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Selten, J.C. (1993). Freud and Dostoevsky. Psychoanal. Rev., 80(3):441-455.

(1993). Psychoanalytic Review, 80(3):441-455

Freud and Dostoevsky

Jean-Paul C. J. Selten, M.D.

In 1928 Freud wrote a case history on the great Russian novelist Dostoevsky, “Dostoevsky and Parricide” (Freud, 1928a, 1928b). In this essay he presented a psychodynamic explanation for Dostoevsky's epileptic fits. In the past decades the essay has been criticized sharply. Biographers and literary historians, for instance, reject Freud's handling of his sources (e.g., Frank, 1976; Catteau, 1978; Kjetsaa, 1987). Neurologists have rejected Freud's interpretation of the facts and have devised a new diagnosis (e.g., Gastaut, 1978; Voskuil, 1983; Geschwind, 1984).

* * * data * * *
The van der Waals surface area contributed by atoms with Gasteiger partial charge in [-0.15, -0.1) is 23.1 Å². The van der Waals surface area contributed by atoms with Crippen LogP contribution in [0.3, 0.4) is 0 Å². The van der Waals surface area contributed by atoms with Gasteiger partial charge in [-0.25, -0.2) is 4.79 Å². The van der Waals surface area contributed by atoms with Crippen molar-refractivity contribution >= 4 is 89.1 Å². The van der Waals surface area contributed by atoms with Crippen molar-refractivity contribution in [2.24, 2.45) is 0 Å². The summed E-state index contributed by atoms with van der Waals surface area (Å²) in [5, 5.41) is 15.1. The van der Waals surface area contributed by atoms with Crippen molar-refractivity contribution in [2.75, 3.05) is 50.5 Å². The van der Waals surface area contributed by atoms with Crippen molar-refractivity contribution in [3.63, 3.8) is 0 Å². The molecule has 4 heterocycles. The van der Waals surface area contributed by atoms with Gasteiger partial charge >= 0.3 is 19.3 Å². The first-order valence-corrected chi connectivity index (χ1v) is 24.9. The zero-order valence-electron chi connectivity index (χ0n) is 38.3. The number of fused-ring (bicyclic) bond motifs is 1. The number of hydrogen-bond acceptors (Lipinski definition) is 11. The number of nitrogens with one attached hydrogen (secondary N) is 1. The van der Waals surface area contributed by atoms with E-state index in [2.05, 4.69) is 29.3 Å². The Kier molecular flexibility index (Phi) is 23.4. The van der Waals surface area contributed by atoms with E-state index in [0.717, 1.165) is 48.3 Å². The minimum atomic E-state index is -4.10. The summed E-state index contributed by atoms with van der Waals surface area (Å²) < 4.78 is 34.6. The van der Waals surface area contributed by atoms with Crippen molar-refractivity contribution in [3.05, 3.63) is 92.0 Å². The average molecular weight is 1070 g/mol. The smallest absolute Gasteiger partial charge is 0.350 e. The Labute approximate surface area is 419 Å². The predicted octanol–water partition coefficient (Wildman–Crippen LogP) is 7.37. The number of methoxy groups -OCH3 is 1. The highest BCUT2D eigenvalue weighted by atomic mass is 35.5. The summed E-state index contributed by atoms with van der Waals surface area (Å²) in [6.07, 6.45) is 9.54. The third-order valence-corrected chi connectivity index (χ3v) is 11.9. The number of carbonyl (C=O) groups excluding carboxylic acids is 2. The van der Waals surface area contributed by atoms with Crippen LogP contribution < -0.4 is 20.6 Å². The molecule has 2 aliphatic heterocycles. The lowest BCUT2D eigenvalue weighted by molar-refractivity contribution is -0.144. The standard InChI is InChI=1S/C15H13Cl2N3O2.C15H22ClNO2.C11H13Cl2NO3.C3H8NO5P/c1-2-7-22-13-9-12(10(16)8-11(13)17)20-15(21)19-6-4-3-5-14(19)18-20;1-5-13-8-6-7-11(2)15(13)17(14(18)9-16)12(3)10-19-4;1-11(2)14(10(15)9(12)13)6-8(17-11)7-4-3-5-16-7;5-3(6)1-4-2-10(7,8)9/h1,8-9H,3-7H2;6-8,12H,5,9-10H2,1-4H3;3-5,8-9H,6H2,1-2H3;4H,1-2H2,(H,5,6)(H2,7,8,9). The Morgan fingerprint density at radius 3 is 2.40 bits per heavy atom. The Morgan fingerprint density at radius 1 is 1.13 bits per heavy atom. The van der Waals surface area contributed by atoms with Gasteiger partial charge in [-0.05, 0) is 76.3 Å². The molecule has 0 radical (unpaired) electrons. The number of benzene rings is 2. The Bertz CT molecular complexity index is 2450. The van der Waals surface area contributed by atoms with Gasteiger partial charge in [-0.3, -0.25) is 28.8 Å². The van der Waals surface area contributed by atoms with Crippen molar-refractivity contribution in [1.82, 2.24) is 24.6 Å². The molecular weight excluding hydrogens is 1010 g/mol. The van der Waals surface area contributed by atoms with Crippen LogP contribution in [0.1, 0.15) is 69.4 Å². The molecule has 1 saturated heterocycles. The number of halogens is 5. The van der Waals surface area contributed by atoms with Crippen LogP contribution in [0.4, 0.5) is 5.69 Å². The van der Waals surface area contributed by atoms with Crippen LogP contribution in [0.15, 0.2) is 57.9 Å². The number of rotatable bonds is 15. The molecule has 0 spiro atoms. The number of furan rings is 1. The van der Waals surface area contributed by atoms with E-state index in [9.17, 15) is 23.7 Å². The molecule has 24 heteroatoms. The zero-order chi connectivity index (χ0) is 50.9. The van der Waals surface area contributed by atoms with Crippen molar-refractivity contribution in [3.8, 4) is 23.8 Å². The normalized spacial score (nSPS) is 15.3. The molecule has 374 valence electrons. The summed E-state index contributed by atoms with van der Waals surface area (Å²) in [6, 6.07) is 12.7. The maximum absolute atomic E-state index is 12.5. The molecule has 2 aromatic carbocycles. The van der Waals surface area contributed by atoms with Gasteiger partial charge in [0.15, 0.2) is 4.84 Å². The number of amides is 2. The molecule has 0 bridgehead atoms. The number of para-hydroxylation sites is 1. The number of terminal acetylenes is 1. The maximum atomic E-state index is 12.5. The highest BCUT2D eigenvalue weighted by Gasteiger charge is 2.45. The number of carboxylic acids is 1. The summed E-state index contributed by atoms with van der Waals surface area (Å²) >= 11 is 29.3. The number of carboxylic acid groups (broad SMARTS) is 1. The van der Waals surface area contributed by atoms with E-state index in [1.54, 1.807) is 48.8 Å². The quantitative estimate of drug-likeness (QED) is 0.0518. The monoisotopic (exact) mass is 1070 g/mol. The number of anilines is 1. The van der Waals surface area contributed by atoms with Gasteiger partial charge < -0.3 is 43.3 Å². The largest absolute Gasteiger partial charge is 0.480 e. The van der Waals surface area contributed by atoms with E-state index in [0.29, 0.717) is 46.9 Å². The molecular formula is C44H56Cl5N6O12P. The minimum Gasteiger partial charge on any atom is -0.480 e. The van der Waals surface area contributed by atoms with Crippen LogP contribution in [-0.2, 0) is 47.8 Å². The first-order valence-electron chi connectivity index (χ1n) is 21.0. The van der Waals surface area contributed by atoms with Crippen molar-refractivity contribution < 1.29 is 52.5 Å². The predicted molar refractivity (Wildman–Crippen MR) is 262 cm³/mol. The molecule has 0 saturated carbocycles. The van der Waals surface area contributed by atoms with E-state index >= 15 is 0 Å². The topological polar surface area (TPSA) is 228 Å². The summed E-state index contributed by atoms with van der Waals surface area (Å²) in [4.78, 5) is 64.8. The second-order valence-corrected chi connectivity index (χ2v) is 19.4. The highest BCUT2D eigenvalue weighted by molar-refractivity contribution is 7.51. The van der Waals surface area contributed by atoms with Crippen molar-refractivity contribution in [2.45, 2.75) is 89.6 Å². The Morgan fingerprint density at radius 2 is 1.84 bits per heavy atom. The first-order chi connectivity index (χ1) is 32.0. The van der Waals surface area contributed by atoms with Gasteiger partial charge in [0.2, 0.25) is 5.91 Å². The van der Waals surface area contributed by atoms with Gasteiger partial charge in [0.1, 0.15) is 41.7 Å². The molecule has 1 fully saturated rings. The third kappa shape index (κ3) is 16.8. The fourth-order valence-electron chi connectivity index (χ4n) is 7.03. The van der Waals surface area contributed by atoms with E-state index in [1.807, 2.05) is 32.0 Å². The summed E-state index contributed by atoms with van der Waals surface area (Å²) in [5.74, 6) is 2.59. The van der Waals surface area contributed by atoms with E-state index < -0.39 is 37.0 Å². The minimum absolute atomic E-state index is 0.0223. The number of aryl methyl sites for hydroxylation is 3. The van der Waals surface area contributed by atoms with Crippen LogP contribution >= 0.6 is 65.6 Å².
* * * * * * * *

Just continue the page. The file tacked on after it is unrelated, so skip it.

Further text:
Several psychoanalytic studies on Dostoevsky's novels have been published, for instance, on the dreams of Raskolnikov, the protagonist in Crime and Punishment (Lower, 1969; Maze, 1979). Only two publications, however, contain an evaluation of Freud's essay (Reik, 1929, 1975; Schmidl, 1965). It seems that Freud did not value the case history very highly, for in reply to the critical review by Reik he wrote: “I think you are applying too high a standard to this triviality” (Freud, 1928c, 195).

The purpose of this paper is to summarize Freud's essay, to describe some new insights into Dostoevsky's life and illness, and to point out some peculiarities in Freud's argument. (The last part of Freud's essay deals with Dostoevsky's pathological gambling and is not discussed here.)


In the opening lines of his essay, Freud (1928b) highly praises the novelist Dostoevsky.

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